Assessed the utility of a control-based analysis of crowding by examining the relationship between prolonged exposure to architecturally mediated social density and motivational deficits characteristic of learned helplessness. It was predicted that initial recognition of uncontrollable social outcomes would arouse negative interpersonal affect and generate attempts to restore control. Residents of long- and short-corridor-design dormitories, required to live in large and moderate size groups, were surveyed and considered in an experimental session following 1, 3, or 7 wks of residence. Frequent contact with unfamiliar neighbors and visitors in the relatively uncontrolled hallway of the long corridor was seen as generating crowding and difficulty in regulating interpersonal contact. As expectations for control diminished, helpless responding was expected to increase. To test these hypotheses, 60 dormitory residents completed surveys, and 60 participated in an experiment in which they played a Prisoner's Dilemma game that was modified so as to assess helplessness. Data confirm the predictions, indicating that the effects of loss of regulatory control in high-density residential settings were sequential and were mediated by expectations for control. Residents of the long-corridor dormitory, compared with short-corridor residents, were more competitive, reactive, and involved with reestablishing control after 1 and 3 wks of residence. By the end of 7 wks, however, they had become more withdrawn, were less involved, and exhibited symptoms of helplessness. (21 ref) (PsycINFO Database Record (c) 2006 APA, all rights reserved).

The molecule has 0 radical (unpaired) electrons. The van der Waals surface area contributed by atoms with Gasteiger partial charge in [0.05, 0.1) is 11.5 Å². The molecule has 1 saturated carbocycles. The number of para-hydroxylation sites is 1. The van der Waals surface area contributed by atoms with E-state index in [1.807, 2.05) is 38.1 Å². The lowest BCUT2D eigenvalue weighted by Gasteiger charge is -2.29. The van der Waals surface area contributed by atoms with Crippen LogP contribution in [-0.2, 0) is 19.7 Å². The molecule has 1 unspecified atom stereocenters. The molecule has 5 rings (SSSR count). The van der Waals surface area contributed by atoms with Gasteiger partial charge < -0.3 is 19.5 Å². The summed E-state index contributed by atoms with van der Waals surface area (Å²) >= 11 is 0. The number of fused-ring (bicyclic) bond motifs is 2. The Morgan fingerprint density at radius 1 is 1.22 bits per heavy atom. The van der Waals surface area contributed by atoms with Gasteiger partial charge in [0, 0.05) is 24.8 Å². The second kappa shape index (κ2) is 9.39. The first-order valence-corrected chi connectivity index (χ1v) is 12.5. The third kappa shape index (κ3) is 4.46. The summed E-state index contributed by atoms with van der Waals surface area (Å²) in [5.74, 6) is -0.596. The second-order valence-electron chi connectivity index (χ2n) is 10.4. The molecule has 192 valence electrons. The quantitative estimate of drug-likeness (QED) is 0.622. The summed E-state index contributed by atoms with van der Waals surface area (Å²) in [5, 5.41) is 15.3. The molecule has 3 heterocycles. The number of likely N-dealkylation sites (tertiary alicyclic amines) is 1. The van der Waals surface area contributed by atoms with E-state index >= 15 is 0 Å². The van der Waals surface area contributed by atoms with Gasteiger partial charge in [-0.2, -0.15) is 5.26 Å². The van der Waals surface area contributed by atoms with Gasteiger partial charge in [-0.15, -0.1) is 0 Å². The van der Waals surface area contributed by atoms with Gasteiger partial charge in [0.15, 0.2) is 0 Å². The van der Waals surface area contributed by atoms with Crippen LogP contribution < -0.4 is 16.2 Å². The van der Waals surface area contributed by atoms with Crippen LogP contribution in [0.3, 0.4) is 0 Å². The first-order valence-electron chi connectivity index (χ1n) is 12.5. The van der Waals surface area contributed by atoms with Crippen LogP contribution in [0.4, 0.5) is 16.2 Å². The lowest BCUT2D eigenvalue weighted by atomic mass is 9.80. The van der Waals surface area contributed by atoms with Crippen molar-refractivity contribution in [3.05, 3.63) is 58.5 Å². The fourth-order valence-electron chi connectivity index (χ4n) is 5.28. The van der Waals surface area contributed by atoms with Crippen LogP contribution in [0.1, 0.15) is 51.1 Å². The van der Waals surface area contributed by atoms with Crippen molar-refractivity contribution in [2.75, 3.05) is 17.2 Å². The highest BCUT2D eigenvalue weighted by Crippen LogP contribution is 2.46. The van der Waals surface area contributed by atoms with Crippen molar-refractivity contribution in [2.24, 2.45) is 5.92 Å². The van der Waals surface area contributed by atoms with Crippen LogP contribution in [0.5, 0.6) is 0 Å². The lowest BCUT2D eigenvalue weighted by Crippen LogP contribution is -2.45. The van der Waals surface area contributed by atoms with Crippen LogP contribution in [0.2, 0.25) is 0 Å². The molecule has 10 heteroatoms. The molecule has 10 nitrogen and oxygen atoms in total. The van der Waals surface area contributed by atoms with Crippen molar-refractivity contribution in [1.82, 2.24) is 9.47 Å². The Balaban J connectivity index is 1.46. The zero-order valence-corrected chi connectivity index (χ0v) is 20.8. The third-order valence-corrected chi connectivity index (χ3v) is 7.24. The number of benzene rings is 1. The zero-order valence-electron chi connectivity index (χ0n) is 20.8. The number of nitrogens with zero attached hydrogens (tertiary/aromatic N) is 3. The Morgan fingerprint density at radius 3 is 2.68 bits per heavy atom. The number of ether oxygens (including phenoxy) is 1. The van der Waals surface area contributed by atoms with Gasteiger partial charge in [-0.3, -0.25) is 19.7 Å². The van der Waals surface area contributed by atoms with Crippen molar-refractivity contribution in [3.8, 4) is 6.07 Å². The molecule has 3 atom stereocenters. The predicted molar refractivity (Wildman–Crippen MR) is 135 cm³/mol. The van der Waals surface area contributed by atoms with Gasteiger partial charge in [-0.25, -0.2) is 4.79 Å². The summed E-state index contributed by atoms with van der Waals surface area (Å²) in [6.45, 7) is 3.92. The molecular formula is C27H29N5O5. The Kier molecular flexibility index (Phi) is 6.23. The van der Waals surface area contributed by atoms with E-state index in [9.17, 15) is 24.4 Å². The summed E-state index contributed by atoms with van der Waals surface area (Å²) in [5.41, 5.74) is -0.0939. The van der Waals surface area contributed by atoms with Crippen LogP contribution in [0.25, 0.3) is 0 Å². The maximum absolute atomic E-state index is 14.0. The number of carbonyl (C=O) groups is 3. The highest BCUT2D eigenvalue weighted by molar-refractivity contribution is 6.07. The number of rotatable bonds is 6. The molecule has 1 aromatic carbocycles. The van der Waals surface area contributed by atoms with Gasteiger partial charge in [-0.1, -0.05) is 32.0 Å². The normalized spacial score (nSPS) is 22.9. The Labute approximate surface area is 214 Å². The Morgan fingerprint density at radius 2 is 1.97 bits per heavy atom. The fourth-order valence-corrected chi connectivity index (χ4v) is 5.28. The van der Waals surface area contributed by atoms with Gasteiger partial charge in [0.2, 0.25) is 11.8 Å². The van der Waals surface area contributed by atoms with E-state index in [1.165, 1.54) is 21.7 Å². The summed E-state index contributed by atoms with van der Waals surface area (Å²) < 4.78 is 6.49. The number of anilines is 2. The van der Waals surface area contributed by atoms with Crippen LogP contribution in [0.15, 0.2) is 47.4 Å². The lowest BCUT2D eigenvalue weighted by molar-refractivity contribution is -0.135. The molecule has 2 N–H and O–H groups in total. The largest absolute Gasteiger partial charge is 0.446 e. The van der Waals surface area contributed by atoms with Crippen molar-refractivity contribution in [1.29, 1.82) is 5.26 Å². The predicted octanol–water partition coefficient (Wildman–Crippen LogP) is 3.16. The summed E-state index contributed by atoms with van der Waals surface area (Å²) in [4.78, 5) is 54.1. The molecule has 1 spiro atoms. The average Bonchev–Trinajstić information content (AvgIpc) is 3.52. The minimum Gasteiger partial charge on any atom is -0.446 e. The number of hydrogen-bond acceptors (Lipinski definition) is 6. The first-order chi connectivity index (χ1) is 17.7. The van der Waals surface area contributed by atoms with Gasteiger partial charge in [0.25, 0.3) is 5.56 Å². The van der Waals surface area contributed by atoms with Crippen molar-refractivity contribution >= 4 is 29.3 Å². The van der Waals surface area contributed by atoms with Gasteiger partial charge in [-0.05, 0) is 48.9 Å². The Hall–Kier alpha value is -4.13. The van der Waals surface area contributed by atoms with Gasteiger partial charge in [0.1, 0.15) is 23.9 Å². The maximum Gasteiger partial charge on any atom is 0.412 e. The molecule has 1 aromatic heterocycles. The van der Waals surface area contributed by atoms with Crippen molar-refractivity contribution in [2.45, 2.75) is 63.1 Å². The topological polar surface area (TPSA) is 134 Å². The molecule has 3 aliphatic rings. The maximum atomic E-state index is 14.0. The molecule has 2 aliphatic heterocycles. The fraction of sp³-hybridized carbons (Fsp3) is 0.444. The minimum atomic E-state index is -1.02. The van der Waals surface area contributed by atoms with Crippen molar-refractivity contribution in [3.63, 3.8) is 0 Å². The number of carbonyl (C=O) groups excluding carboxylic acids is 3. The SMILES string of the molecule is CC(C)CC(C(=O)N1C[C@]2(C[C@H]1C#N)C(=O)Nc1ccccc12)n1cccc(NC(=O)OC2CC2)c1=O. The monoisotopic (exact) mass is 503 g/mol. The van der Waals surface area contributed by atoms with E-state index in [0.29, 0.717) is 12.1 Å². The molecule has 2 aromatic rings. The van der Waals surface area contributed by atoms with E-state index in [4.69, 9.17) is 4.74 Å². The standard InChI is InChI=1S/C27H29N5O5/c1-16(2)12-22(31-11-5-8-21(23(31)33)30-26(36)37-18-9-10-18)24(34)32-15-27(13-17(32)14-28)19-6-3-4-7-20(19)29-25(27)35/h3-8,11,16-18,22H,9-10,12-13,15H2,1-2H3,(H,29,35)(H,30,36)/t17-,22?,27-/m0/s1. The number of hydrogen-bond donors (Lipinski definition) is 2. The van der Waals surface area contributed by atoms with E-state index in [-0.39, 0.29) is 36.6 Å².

All Science Journal Classification (ASJC) codes
- Social Psychology
- Sociology and Political Science
- exposure to architecturally mediated social density, motivational deficits characteristic of learned helplessness, dormitory residents